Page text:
3. After 1 and 2 are under control, get some historical data and make informed purchases of reserved instances for your most common instance sizes. You're buying instances in advance, so if you use a lot less than what you pay for, you're not cutting costs—you might actually be making your costs higher.

The remainder of this guide will focus on the first cost-reduction strategy, which usually yields the largest reduction in cloud costs. For the other two strategies, consult these resources:

» Know where your money is going

In order to "shut off anything that's not in use," you need to start identifying instances and resources that are safe to shut off. For AWS, your go-to tool will be its Cost Explorer. Here are the docs for that.

Take a look at this graph from the Cost Explorer:

This stacked bar graph shows the expenses from each instance type over time. You can also group by usage type, custom tags, and more.

» The importance of tagging

AWS has a very flexible tagging system. But with that flexibility comes the need for your team to devise and enforce its own standard tagging system, so that there aren't any questions about what resources are for and who created them. When used properly, tags can tell you exactly what each resource is used for and who created it. This brings accountability to the team and their management of cloud costs.

After you've gotten familiar with the Cost Explorer, the next step should be to have your primary AWS operators create tagging standards and document them for team visibility. At HashiCorp, our most useful instance tags (especially for the purposes of the demo below) are TTL (time-to-live) and owner. Time-to-live is the time limit you put on the life of your instance, which is crucial for identifying what's not in use.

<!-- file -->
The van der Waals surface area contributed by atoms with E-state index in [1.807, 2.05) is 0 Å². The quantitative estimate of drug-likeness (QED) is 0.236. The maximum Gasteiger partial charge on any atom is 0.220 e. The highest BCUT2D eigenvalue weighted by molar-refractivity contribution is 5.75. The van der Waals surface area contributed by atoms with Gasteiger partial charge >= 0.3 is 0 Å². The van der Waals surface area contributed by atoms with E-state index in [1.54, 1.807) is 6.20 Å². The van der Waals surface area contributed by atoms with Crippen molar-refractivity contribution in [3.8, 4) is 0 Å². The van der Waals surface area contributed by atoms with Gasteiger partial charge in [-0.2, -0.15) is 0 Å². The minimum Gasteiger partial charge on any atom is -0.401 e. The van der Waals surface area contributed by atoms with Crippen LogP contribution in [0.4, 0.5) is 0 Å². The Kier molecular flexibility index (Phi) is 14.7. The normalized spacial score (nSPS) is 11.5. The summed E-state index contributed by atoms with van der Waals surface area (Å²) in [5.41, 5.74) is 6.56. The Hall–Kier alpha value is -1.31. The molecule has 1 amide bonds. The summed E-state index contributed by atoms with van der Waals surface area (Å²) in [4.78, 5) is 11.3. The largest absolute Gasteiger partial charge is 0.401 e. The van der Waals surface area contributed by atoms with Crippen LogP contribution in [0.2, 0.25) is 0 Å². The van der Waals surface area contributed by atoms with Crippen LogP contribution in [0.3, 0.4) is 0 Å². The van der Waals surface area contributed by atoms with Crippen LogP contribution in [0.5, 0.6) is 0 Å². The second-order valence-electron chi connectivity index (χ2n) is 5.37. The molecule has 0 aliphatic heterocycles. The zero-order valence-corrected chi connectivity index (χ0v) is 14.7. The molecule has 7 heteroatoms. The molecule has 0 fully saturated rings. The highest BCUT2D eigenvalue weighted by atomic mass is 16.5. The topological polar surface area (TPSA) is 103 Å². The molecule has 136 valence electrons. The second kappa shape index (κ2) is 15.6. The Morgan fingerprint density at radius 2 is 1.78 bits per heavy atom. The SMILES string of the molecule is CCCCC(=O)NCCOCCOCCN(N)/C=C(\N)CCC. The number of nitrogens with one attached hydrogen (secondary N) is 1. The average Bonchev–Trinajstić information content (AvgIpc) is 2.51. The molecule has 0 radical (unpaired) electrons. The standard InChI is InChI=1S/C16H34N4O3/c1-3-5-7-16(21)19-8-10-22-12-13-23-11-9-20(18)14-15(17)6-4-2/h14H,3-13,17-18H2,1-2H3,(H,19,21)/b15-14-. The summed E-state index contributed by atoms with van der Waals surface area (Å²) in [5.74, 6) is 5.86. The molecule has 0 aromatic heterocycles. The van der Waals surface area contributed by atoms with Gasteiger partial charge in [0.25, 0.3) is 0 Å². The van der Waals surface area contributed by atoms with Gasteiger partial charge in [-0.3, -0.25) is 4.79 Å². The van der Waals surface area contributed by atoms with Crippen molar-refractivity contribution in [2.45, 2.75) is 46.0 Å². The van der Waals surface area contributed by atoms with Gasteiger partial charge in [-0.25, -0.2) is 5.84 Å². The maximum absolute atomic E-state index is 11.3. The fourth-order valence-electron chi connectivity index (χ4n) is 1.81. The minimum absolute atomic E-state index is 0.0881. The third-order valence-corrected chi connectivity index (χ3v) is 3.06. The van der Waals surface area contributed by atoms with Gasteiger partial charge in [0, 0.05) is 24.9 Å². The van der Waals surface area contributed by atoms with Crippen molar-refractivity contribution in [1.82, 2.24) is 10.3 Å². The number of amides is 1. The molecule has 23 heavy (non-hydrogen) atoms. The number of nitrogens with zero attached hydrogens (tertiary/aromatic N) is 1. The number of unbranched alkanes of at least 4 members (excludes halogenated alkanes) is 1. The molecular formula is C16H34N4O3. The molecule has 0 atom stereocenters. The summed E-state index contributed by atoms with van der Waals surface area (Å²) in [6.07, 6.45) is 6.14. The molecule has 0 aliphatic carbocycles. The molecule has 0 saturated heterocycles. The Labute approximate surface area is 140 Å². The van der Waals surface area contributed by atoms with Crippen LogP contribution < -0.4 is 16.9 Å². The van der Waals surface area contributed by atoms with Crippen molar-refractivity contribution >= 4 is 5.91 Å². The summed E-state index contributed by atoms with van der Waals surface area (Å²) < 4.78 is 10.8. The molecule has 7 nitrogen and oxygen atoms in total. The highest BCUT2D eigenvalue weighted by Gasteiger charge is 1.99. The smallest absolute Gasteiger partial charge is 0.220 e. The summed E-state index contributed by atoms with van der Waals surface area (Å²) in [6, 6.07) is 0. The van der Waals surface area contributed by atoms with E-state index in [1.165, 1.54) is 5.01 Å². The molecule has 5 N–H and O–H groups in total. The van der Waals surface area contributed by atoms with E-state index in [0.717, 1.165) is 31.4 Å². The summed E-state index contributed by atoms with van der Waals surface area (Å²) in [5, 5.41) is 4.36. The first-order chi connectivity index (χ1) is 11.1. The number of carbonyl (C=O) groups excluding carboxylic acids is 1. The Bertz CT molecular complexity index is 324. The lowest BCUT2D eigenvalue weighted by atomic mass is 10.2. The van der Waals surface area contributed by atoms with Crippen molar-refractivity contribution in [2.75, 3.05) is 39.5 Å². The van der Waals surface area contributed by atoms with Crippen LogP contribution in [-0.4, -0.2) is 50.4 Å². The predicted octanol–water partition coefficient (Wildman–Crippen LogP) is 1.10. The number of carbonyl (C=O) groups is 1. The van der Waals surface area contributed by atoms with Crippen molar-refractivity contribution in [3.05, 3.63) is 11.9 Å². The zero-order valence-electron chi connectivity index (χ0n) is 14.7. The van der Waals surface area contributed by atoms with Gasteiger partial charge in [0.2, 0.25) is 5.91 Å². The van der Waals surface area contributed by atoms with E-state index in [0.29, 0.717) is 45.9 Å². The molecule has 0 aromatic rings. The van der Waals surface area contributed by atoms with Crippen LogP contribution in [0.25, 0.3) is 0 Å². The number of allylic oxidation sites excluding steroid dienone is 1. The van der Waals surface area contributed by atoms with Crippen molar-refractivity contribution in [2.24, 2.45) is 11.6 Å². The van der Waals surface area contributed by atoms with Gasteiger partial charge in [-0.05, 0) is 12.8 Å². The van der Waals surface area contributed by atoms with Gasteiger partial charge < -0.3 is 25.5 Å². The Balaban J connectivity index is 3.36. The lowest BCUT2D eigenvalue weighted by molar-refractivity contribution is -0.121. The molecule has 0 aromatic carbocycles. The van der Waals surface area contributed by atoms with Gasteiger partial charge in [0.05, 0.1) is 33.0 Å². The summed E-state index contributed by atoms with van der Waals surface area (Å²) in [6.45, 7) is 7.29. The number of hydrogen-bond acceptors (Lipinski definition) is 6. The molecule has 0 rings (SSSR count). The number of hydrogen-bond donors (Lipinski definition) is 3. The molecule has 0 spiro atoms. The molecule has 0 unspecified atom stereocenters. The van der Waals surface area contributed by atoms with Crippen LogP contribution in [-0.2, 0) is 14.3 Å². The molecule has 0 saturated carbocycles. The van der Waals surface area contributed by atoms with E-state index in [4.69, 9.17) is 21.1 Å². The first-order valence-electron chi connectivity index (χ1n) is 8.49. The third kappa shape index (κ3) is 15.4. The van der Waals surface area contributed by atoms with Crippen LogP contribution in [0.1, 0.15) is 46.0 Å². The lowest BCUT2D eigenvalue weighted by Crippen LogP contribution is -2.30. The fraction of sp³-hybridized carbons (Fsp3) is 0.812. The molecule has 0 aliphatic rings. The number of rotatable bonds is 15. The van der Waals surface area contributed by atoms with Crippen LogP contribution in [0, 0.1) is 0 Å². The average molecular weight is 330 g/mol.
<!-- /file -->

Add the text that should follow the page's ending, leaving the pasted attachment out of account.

Later in this guide, we'll show you a tool that can enforce your tagging standards using more than just a stern email.

» How much can you save? A real-world example

HashiCorp had its own challenges with keeping AWS costs down. We used the same strategies described above plus a few more described below. The most effective tool was a ChatOps utility we built called "N.E.P.T.R." (codename: "The reaper"). The reaper bot cleans up unused and expired AWS instances on a regular schedule. You can see the effect of each strategy in the AWS resource utilization graph below:

This graph shows where each successive action occurred, and how much it drove costs down. The three actions included:

  1. Start nagging: We sent a notification to all AWS operators to clean out unused instances.

  2. Wall of Shame: We encouraged a little peer pressure with the "Wall of Shame" which put operators with the most untagged instances on our reaper bot's Slack report.

  3. Reaper bot goes live: This is when we set the reaper bot loose. It turned off or deleted any instances that didn't have the proper TTL tagging. You'll want to give your team several warnings to ensure that the most important and permanent processes are whitelisted before this last step.

You can see which step had the biggest impact. While the reminders can be helpful, there are ultimately a lot of unnecessary instances that operators lose track of without a strict tagging system. It's not uncommon to see a 30-40% drop in your daily cost. We also found that EC2 compute is the most frequently wasted resource type.

So how do you deploy a reaper bot of your own? You'll be happy to know that we open sourced our reaper bot and HashiCorp solutions engineer Sean Carolan recorded a video demo showing how to deploy it. The reaper bot is a serverless application that runs on AWS Lambda, so it's easy to run. We've also made it easy to deploy with our open source provisioning tool: Terraform. Below is a brief introduction to each technology before we jump into the demo.